Part 2: City of Beauty and Temples: Kyoto
The next part of our trip took us to another of Japan’s major cities, Kyoto, which is also on the island of Honshu. In total, Japan has 6,852 islands but only 80% are inhabited. Honshu is the main island. The other three main islands are Hokkaido, Shikoku and Kyushu.
We got to Kyoto by the famous bullet train, called the Shinkansen. Not only does it look grand and very technically cool, it is very fast, very clean, and quiet. Japan has a term for fans of anything; such people are called ‘otakus’. By the end of our visit we had become train ‘otakus’. To confirm our otaku status we went on a 5-hour round trip train ride, touching another island and then heading back.
The other aspect of the country we really got into was ‘manga’; the common craze all Japanese have for storytelling in the form of comics. We even visited the International manga museum in Kyoto and the manga district in Tokyo. Sanjay bought his first manga book too!
Coming back to Kyoto- it’s very different than Tokyo. Life is a lot less buzzy here, a lot less night-lights and tall buildings too. But what Kyoto lacks in technical glitz it makes up in cultural heritage. There’s a temple almost on every street. We were heading to a popular tourist temple on our first day in Kyoto and ended up stopping at another equally beautiful but unknown temple. My favorite of course was Fushimi Inari; everyone will recognize this temple as it is so well photographed. For 10 years in a row it is now considered Kyoto’s #1 tourist attraction. It’s about 10,000 orange wooden gates (called Toris) that lead up to a temple on a mountain. It was a fun and spiritual climb despite the oppressive heat.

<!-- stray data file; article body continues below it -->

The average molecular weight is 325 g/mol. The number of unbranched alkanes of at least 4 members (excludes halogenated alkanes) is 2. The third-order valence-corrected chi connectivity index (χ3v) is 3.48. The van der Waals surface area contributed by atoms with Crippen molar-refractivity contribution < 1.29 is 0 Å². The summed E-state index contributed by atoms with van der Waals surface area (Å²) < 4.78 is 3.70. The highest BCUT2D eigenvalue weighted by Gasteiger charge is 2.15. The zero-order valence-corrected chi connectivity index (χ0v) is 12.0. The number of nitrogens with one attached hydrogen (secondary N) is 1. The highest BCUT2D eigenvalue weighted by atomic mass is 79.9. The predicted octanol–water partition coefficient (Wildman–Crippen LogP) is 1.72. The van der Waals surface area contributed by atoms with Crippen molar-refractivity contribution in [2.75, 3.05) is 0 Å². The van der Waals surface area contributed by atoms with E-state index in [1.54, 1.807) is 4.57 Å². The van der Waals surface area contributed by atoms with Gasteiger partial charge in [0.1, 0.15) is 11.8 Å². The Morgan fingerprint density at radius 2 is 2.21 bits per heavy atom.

Kyoto is also the land of matcha (green tea in powder form) and geishas (female entertainers often found in the Gion district) and maikos (apprentice geishas), and of course kimonos (traditional Japanese wear.) We took part in a traditional tea ceremony (called cha-do) and even got to wear Kimonos. Kyoto has a lot of rental kimono shops (since a real one is too expensive to own I think!) It was a lot of fun but very elaborate. We have to end drinking your cup of tea by slurping to show our host we enjoyed it.
One day I got to explore Kyoto on my own by going for a long morning walk along the river. That was fun and it was fun to see locals fishing, walking, cycling, and jogging, over all a very livable city.